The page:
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Make Your Photographs Better, Improve All Aspects of Life!

Easy tips to better photos

At the end of every year or the beginning of the next one, we tend to set goals or make resolutions. Since we are at the beginning of 2020, I’d like to offer an easy goal to add to your list: taking better photographs! Not only will creative works (blogs, articles, power points, fact sheets, etc.) look more attractive, you will be the hit among your colleagues and friends!

This idea was inspired by my role as co-editor of our quarterly Extension Connection newsletter. I collate the articles and design the publication, which often features one of my images on the cover. Now, some of my co-workers might contend that this is an unfair advantage as I have classical training and two photography degrees, but my response is this: anyone can make a good photograph. I also often hear, “what a great photograph, you must have a great camera.” Also not necessarily true! Here are some ideas to get you practicing with whatever tool you have, whether it’s your LG smartphone or digital SLR.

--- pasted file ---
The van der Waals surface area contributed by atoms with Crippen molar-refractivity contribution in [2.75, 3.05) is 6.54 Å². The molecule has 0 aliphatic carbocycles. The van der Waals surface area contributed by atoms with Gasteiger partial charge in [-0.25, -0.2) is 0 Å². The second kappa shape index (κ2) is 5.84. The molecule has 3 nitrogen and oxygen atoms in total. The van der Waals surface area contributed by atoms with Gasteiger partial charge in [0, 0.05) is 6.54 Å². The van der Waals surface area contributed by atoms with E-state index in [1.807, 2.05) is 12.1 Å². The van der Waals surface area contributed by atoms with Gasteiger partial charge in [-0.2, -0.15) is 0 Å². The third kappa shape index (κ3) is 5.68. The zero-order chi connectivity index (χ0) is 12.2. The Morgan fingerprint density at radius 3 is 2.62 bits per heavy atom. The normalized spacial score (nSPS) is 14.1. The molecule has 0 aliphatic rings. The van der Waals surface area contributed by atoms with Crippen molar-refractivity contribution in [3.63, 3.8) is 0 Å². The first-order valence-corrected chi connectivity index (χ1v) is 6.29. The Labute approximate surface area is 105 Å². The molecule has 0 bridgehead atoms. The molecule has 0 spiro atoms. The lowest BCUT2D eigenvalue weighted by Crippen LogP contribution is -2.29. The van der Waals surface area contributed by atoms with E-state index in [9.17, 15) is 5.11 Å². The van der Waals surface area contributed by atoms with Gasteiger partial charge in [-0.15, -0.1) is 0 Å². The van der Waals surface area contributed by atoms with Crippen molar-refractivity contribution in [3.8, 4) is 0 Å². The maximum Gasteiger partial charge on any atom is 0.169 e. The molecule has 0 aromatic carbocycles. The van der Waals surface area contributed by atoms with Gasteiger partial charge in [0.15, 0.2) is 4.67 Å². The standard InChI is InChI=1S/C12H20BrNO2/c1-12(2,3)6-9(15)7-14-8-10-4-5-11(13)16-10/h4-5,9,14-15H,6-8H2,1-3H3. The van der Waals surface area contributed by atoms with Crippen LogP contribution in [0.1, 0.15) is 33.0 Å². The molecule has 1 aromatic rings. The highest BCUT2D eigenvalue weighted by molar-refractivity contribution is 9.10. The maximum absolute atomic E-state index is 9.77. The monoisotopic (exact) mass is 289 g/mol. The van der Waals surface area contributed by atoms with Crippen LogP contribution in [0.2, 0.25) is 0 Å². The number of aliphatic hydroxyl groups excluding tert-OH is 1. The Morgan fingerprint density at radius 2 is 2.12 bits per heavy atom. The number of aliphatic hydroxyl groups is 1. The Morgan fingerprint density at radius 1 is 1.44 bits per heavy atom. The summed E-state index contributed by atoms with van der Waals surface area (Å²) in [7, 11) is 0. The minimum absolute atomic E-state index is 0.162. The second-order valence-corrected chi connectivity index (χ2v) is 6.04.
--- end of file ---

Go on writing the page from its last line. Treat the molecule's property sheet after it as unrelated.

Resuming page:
Here are the tips, with some visual examples to accompany them:

 

  • Use your feet to zoom, not your screen or your camera (aka, walk closer to your subject whenever possible).
  • Fill the frame with your subject. In other words, cropping should be minimal unless you are intentionally leaving extra space for design purposes.
  • Have the sun or light source behind you, putting light onto your subject.
  • Think about design elements you can use in your shot: leading lines, strong foreground/background relationships.
  • If outside, try to photograph in the shade so you can reduce dramatic, high-contrast light scenarios.
  • Take active photos of real people doing real things, avoid posed or stagnant group photos in front of signs.
  • Don’t be afraid to put your subject off-center. Practice using the rule of thirds to achieve more interesting composition.
  • Don’t put people right up against a wall or sign, it can feel like you’re looking at a mugshot.
  • If you’re unsure about which might be the “best” photo or angle, take several pictures. Digital makes it a lot more affordable to experiment. Just don’t overshoot, more is not always better, and then you have to look through all of those pictures!
  • Think of your subject as a story that you’re telling, take photos that demonstrate the main idea, as well as detail shots that will give the viewer more information.

Now, get practicing! All of your publications will be complemented by stronger photographs. You’re welcome.